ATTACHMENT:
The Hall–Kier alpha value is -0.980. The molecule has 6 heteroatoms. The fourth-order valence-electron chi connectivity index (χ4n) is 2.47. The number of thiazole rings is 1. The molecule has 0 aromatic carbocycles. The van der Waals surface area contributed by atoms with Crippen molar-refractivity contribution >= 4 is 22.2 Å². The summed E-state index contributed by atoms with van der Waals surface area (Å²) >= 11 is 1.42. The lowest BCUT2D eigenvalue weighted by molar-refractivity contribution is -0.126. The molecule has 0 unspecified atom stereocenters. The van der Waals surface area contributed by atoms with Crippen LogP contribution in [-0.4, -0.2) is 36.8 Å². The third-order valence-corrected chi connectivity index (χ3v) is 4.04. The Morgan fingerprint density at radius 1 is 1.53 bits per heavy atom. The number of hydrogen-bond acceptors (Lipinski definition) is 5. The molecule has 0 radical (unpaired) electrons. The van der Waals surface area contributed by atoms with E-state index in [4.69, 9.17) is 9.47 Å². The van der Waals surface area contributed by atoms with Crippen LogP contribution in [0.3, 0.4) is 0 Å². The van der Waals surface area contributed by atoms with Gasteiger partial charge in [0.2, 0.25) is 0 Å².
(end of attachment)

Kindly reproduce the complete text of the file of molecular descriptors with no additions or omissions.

The Hall–Kier alpha value is -0.980. The molecule has 6 heteroatoms. The fourth-order valence-electron chi connectivity index (χ4n) is 2.47. The number of thiazole rings is 1. The molecule has 0 aromatic carbocycles. The van der Waals surface area contributed by atoms with Crippen molar-refractivity contribution >= 4 is 22.2 Å². The summed E-state index contributed by atoms with van der Waals surface area (Å²) >= 11 is 1.42. The lowest BCUT2D eigenvalue weighted by molar-refractivity contribution is -0.126. The molecule has 0 unspecified atom stereocenters. The van der Waals surface area contributed by atoms with Crippen LogP contribution in [-0.4, -0.2) is 36.8 Å². The third-order valence-corrected chi connectivity index (χ3v) is 4.04. The Morgan fingerprint density at radius 1 is 1.53 bits per heavy atom. The number of hydrogen-bond acceptors (Lipinski definition) is 5. The molecule has 0 radical (unpaired) electrons. The van der Waals surface area contributed by atoms with E-state index in [4.69, 9.17) is 9.47 Å². The van der Waals surface area contributed by atoms with Crippen LogP contribution in [0.3, 0.4) is 0 Å². The van der Waals surface area contributed by atoms with Gasteiger partial charge in [0.2, 0.25) is 0 Å².